| IUPAC name
| Other names
|Molar mass||138.25 g/mol|
|Melting point|| trans: −30.4 °C (−22.7 °F; 242.7 K)|
cis: −42.9 °C (−45.2 °F; 230.3 K)
|Boiling point|| trans: 187 °C (369 °F; 460 K)|
cis: 196 °C (384 °F; 469 K)
|0.089 mg/100 ml (25 °C)|
|Solubility|| Miscible with acetone, benzene, chloroform, diethyl ether, DMSO, ethanol, ethyl acetate, heptane, hexane, isopropanol, methyl ethyl ketone, methanol, propanol, pyridine, toluene, xylene|
Slightly soluble in glacial acetic acid
|Vapor pressure||2.3 mmHg at 25 °C|
|Safety data sheet|| Sigma-Aldrich (cis)|
|Flash point||57 °C (135 °F; 330 K)|
|Lethal dose or concentration (LD, LC):|
LD50 (Median dose)
|4.170 mg/kg (rat, oral)|
Except where otherwise noted, data are given for materials in their standard state (at 25 °C [77 °F], 100 kPa).
Decalin, also known as decahydronaphthalene is a bicyclic organic compound, used as laboratory and industrial solvent. It has the chemical formula C10H18.
Decalin occurs in cis and trans forms. The trans form is energetically more stable because of fewer steric interactions. cis-Decalin is a chiral molecule without a chiral center; it has a two-fold rotational symmetry axis, but no reflective symmetry. However, the chirality is canceled through a chair-flipping process that turns the molecule into its mirror image.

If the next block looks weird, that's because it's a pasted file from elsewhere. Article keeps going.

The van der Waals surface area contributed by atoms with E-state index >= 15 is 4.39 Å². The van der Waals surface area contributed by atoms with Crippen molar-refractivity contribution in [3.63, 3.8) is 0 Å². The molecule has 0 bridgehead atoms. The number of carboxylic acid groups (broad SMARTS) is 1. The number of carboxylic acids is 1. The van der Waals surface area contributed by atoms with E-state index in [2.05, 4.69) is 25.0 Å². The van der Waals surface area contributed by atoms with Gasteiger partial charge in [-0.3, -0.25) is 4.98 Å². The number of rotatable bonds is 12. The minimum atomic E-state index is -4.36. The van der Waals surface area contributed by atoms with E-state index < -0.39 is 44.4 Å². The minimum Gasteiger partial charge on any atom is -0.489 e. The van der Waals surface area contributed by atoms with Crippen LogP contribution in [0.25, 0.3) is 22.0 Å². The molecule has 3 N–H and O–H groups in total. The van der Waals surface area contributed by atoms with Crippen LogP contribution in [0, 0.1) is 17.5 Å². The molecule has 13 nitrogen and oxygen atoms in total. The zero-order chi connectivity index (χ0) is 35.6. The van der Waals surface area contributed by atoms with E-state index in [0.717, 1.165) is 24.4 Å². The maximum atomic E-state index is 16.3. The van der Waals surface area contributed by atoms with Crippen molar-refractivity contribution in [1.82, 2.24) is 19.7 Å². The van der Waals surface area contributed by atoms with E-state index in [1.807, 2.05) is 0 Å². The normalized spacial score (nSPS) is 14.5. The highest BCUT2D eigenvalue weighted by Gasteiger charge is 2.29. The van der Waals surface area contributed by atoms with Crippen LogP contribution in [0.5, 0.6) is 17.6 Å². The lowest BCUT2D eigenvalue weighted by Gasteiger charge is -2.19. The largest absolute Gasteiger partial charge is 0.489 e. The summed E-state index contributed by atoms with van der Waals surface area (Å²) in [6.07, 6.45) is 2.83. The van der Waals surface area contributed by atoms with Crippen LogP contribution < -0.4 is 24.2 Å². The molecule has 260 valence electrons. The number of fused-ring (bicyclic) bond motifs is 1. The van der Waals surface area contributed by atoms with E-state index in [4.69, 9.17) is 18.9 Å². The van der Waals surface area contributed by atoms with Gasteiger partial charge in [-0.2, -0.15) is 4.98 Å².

Oxygenation of decalin give the tertiary hydroperoxide, which rearranges to cyclodecenone, a precursor to sebacic acid.
Decalin is a colorless liquid, immiscible with water, but miscible with many organic solvents. It has an aromatic odor described as being close to menthol, but different from tetralin or naphthalene.
Decalin is sold by chemical suppliers.
- Solvent for heavy aromatic compounds
- Moieties in transition-metal complex catalysts
Decalin is irritant and should be handled with care. With a flash point of 57 °C, it is not very flammable and unless heated prior, it doesn't pose a serious fire hazard.
In closed air-tight bottles. Since it is known to form peroxides in contact upon prolonged contact with air, it's best to test it for peroxides every few months. These peroxides are dangerous upon concentration, since they can explode. Sodium metal can be added to chemically destroy the peroxides.
Should be mixed with a more flammable solvent and burned.